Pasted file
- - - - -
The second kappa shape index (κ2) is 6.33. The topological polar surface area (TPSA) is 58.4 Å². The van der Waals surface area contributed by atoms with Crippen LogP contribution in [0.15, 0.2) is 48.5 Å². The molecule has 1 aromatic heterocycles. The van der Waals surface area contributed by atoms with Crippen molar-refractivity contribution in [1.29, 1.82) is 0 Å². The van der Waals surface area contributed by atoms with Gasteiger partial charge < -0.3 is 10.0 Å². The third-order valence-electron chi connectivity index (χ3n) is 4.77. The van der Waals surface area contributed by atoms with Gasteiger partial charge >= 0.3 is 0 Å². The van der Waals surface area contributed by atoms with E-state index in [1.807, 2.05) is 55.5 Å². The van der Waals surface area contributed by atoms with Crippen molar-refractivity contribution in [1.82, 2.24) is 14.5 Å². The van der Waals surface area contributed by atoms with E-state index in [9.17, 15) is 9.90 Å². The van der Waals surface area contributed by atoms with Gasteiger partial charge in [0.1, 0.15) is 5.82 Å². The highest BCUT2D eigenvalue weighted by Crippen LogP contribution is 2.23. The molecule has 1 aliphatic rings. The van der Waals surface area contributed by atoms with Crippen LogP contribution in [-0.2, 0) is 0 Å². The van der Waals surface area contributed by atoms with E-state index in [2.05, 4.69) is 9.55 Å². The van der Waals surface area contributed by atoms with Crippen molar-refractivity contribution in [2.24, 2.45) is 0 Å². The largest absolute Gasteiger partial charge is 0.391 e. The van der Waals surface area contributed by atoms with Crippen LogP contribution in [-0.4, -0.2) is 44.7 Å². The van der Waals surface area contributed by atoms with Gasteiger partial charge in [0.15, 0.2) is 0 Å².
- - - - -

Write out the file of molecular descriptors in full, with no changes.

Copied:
The second kappa shape index (κ2) is 6.33. The topological polar surface area (TPSA) is 58.4 Å². The van der Waals surface area contributed by atoms with Crippen LogP contribution in [0.15, 0.2) is 48.5 Å². The molecule has 1 aromatic heterocycles. The van der Waals surface area contributed by atoms with Crippen molar-refractivity contribution in [1.29, 1.82) is 0 Å². The van der Waals surface area contributed by atoms with Gasteiger partial charge < -0.3 is 10.0 Å². The third-order valence-electron chi connectivity index (χ3n) is 4.77. The van der Waals surface area contributed by atoms with Gasteiger partial charge >= 0.3 is 0 Å². The van der Waals surface area contributed by atoms with E-state index in [1.807, 2.05) is 55.5 Å². The van der Waals surface area contributed by atoms with Crippen molar-refractivity contribution in [1.82, 2.24) is 14.5 Å². The van der Waals surface area contributed by atoms with E-state index in [9.17, 15) is 9.90 Å². The van der Waals surface area contributed by atoms with Gasteiger partial charge in [0.1, 0.15) is 5.82 Å². The highest BCUT2D eigenvalue weighted by Crippen LogP contribution is 2.23. The molecule has 1 aliphatic rings. The van der Waals surface area contributed by atoms with Crippen LogP contribution in [-0.2, 0) is 0 Å². The van der Waals surface area contributed by atoms with E-state index in [2.05, 4.69) is 9.55 Å². The van der Waals surface area contributed by atoms with Crippen molar-refractivity contribution in [2.24, 2.45) is 0 Å². The largest absolute Gasteiger partial charge is 0.391 e. The van der Waals surface area contributed by atoms with Crippen LogP contribution in [-0.4, -0.2) is 44.7 Å². The van der Waals surface area contributed by atoms with Gasteiger partial charge in [0.15, 0.2) is 0 Å².